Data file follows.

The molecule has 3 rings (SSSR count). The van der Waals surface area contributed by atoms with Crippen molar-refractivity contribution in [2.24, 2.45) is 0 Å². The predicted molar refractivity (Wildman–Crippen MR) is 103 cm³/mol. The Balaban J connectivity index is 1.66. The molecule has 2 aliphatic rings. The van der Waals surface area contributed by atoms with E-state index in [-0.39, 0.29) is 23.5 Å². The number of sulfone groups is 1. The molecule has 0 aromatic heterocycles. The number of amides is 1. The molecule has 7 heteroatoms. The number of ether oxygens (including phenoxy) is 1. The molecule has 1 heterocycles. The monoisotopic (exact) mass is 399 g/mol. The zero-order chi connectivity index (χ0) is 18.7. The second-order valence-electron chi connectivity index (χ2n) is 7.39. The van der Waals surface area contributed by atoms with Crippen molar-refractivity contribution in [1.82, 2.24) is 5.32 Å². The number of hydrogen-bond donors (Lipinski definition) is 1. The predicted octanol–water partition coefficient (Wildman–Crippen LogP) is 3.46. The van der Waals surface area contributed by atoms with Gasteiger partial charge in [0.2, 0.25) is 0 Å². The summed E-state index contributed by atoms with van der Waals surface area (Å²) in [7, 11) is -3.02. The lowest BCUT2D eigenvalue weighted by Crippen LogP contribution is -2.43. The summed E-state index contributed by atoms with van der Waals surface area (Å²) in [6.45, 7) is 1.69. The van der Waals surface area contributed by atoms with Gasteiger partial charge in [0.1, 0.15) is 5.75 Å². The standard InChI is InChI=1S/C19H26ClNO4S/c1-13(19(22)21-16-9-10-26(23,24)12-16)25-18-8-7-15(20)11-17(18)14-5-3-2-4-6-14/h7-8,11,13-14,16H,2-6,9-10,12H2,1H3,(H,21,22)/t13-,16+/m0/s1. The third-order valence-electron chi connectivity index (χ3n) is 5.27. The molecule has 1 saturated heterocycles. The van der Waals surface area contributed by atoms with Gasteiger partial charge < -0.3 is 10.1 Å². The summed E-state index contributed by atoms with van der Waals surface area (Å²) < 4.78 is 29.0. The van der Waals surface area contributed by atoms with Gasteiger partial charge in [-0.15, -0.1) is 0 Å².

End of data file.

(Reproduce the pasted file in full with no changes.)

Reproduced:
The molecule has 3 rings (SSSR count). The van der Waals surface area contributed by atoms with Crippen molar-refractivity contribution in [2.24, 2.45) is 0 Å². The predicted molar refractivity (Wildman–Crippen MR) is 103 cm³/mol. The Balaban J connectivity index is 1.66. The molecule has 2 aliphatic rings. The van der Waals surface area contributed by atoms with E-state index in [-0.39, 0.29) is 23.5 Å². The number of sulfone groups is 1. The molecule has 0 aromatic heterocycles. The number of amides is 1. The molecule has 7 heteroatoms. The number of ether oxygens (including phenoxy) is 1. The molecule has 1 heterocycles. The monoisotopic (exact) mass is 399 g/mol. The zero-order chi connectivity index (χ0) is 18.7. The second-order valence-electron chi connectivity index (χ2n) is 7.39. The van der Waals surface area contributed by atoms with Crippen molar-refractivity contribution in [1.82, 2.24) is 5.32 Å². The number of hydrogen-bond donors (Lipinski definition) is 1. The predicted octanol–water partition coefficient (Wildman–Crippen LogP) is 3.46. The van der Waals surface area contributed by atoms with Gasteiger partial charge in [0.2, 0.25) is 0 Å². The summed E-state index contributed by atoms with van der Waals surface area (Å²) in [7, 11) is -3.02. The lowest BCUT2D eigenvalue weighted by Crippen LogP contribution is -2.43. The summed E-state index contributed by atoms with van der Waals surface area (Å²) in [6.45, 7) is 1.69. The van der Waals surface area contributed by atoms with Gasteiger partial charge in [0.1, 0.15) is 5.75 Å². The standard InChI is InChI=1S/C19H26ClNO4S/c1-13(19(22)21-16-9-10-26(23,24)12-16)25-18-8-7-15(20)11-17(18)14-5-3-2-4-6-14/h7-8,11,13-14,16H,2-6,9-10,12H2,1H3,(H,21,22)/t13-,16+/m0/s1. The third-order valence-electron chi connectivity index (χ3n) is 5.27. The molecule has 1 saturated heterocycles. The van der Waals surface area contributed by atoms with Gasteiger partial charge < -0.3 is 10.1 Å². The summed E-state index contributed by atoms with van der Waals surface area (Å²) < 4.78 is 29.0. The van der Waals surface area contributed by atoms with Gasteiger partial charge in [-0.15, -0.1) is 0 Å².